Combined cycle power plants have introduced a significant increase in efficiency compared to simple cycle power plants. But what is a combined cycle power plant and how does it work?
What is a Combined Cycle Power Plant?
In simple terms, a combined cycle power plant is a combination of more than one type of cycle to produce energy. A combined cycle plant consists of a topping and bottoming cycle with the objective to maximize the energy utilization of the fuel. The topping cycle normally is a Brayton cycle based gas turbine while the bottoming cycle is a Rankine cycle based steam turbine.
Gas turbines are used because this equipment can very efficiently convert gas fuels to electricity with the choice of using different fuels. Recently, the simple cycle efficiencies of gas turbines have improved considerably. As an example, standard fossil fired Rankine cycles with conventional boilers have an efficiency in the range 40–47% depending on whether they are based on supercritical or ultra-supercritical technology. By utilizing waste heat from the heat recovery of the steam generators to produce additional electricity, the combined efficiency of the example power plant would increase to 60% or more. Combined cycles are the first choice if the goal is to generate maximal energy for a unit amount of fuel that is burnt.
Why Don’t all Power Plants Use Combined Cycles
You might be wondering why not all plants are based on the combined cycle. The primary reason is fuel availability. Not all regions are blessed with the availability of gas that can be easily utilized in a gas turbine. Transporting gas from one location to another, or converting a fuel to gas specifically for operating a gas turbine, may not be the best economic decision. The technological expertise required in maintaining a gas turbine is another challenge faced by gas turbine operators. A typical combined cycle plant is presented in Figure 1.
The key component of the combined cycle power plant apart from the turbines is heat recovery steam generator (HRSG). The major objective is to convert maximal heat from the exhaust gas of the gas turbine into steam for the steam turbine. The HRSG, unlike the conventional boiler, will operate at a lower temperature and is not subject to the same temperature as the boiler furnace. The exhaust gas from the gas turbine is directed through the tubes of the HRSG wherein water flowing through these tubes, observes heat and converts into steam. The temperature of the live steam is in the range of 420 to 580 C with exhaust gas temperatures from the gas turbine in the range of 450 to 650 C. A supplementary burner could be included in the HRSG, but adding a supplementary burner reduces the overall cycle efficiency.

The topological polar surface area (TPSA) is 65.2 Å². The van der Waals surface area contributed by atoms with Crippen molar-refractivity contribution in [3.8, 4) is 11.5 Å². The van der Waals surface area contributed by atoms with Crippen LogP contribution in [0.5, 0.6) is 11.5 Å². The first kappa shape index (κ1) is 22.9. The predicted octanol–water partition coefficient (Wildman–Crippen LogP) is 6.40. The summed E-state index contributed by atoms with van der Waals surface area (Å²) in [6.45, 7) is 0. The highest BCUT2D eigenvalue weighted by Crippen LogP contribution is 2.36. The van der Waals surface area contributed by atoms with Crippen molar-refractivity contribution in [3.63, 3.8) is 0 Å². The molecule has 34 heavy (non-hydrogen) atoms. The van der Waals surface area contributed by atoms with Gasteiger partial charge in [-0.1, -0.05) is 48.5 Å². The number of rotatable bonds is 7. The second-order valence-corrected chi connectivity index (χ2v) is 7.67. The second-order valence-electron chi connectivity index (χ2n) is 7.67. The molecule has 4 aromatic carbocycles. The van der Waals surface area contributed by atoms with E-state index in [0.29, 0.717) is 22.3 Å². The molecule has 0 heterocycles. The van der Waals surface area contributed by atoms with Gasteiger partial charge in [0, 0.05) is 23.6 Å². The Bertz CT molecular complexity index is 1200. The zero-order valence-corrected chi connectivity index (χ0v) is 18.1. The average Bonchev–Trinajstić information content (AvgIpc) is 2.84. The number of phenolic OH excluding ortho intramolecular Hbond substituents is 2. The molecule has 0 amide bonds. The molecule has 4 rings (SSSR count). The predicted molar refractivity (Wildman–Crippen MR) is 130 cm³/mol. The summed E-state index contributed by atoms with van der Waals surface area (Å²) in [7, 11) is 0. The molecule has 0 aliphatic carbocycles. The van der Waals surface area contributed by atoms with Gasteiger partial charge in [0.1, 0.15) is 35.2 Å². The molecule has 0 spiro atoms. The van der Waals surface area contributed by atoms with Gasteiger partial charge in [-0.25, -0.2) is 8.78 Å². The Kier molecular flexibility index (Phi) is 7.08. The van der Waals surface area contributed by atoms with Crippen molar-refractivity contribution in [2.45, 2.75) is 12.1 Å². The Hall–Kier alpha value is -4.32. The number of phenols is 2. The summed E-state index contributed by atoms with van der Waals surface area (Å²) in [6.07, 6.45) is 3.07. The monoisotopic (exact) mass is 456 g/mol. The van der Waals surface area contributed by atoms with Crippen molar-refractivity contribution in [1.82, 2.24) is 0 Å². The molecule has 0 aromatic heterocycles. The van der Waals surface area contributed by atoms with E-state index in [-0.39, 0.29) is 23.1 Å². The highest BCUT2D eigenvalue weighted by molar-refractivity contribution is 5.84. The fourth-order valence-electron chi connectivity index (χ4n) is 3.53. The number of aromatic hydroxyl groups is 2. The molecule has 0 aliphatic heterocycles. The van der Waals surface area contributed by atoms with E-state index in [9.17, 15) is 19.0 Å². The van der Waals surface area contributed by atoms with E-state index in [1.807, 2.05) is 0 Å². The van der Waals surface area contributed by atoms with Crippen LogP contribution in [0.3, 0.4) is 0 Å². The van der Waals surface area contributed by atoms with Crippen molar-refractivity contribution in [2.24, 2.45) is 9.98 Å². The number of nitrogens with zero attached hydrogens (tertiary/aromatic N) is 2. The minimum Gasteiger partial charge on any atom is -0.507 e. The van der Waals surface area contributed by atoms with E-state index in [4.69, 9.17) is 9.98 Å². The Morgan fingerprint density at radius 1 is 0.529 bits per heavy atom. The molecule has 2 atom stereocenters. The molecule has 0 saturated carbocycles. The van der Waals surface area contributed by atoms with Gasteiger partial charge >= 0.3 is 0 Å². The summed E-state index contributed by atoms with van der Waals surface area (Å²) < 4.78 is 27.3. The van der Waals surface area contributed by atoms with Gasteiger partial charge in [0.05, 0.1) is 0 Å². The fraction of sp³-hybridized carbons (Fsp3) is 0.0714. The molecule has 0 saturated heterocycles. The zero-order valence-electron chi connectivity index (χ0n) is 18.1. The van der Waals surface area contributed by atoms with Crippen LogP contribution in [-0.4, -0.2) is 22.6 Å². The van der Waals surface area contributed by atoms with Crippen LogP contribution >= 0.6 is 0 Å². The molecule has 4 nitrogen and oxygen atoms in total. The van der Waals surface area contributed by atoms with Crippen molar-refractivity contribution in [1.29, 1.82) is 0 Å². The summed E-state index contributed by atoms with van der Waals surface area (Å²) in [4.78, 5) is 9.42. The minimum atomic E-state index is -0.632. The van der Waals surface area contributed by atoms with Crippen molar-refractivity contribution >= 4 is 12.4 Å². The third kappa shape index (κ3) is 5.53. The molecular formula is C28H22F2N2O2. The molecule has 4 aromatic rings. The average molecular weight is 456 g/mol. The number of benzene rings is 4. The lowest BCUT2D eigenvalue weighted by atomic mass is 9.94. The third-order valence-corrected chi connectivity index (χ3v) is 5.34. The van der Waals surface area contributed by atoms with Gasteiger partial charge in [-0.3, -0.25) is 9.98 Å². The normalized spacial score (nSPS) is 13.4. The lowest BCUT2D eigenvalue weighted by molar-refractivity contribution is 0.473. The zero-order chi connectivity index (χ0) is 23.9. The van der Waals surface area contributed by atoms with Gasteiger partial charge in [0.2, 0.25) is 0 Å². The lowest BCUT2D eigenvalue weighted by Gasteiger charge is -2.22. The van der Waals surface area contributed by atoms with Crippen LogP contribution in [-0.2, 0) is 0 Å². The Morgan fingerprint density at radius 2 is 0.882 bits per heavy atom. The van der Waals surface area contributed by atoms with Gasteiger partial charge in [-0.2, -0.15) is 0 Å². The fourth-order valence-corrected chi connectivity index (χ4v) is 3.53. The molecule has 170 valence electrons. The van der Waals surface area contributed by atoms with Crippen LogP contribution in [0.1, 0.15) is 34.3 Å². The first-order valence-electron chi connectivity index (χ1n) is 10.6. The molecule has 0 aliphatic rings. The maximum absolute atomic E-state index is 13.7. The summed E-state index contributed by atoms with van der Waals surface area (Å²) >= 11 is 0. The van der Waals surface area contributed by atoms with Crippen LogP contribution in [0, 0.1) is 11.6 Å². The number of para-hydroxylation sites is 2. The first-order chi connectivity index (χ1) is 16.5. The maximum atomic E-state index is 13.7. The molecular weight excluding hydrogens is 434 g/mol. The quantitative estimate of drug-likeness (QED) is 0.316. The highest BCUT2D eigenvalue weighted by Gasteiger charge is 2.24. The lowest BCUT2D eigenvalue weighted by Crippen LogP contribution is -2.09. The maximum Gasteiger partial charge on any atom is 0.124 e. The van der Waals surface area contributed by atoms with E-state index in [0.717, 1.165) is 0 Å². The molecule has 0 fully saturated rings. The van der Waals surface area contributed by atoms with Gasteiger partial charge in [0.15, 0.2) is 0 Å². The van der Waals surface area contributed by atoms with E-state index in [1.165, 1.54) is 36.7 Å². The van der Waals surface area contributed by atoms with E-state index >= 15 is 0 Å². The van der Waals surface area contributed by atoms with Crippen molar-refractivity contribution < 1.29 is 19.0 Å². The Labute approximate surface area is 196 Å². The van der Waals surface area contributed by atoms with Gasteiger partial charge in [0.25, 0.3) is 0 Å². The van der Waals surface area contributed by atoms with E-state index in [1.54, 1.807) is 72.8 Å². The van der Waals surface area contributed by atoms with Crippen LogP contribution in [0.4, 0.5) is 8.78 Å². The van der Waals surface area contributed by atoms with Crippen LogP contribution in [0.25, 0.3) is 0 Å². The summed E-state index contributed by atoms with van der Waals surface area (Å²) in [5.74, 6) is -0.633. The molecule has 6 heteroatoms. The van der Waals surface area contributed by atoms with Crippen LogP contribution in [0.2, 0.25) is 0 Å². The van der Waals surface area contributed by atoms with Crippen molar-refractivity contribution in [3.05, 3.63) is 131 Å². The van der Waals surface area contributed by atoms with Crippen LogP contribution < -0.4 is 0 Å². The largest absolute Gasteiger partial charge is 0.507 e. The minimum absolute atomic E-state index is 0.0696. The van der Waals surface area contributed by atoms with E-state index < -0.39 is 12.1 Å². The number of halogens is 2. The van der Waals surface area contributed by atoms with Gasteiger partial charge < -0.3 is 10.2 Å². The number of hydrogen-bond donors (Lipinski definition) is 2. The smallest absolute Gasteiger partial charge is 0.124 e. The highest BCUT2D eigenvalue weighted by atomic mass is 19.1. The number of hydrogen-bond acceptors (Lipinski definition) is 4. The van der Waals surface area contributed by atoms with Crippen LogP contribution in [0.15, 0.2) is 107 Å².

Can a Combined Cycle Power Plant be Even More Efficient?
The efficiency of combined cycle power plants can be further increased by use of an Organic Rankine Cycle in place of the condenser. Cooling the air at the inlet of the compressor, especially in hotter climates, can reduce the compressor work resulting in better cycle efficiency. Figure 2, shows a combined cycle consisting of gas turbines, steam turbines, organic Rankine cycle and a heat pump.
In addition, a combined cycle for power generation can be integrated with syngas (mix of H2 and CO) generation. Syngas can be produced from a number of sources, including coal and biomass. In a natural gas integrated power and syngas generation cycle, the fuel (methane) is mixed with working fluid and converted into syngas before combustion. A major part of the produced syngas is used for power generation, remaining portion is used to produce chemicals, fertilizers, synthetic fuels etc.
A combined cycle can also be integrated with a solar thermal field. In this cycle, the solar energy is used as an additional source of heat for power generation using steam or other working fluids (depending on the temperature) which results in increased power output with reduced fossil fuel consumption. It is not necessary to always use a Brayton cycle and a Rankine cycle for the combined cycle power plant. The topping cycle and bottoming cycle can both be a Brayton cycle with different working fluids. Use of supercritical carbon dioxide as the bottoming cycle which is based on Brayton cycle would not only provide higher efficiencies than a Rankine cycle but would also reduce the overall footprint of the plant making it more compact.
With rising fuel costs, emission control regulations, and concerns about reducing the carbon footprint around the world, a combined cycle will be the future of power generation in the years to come. No matter which cycle you are combining to create your combined cycle, AxCYCLE™, a conceptual thermodynamic cycle design tool, can be used to perform cycle calculation with minimal input data. To learn more, contact firstname.lastname@example.org or request a trial here.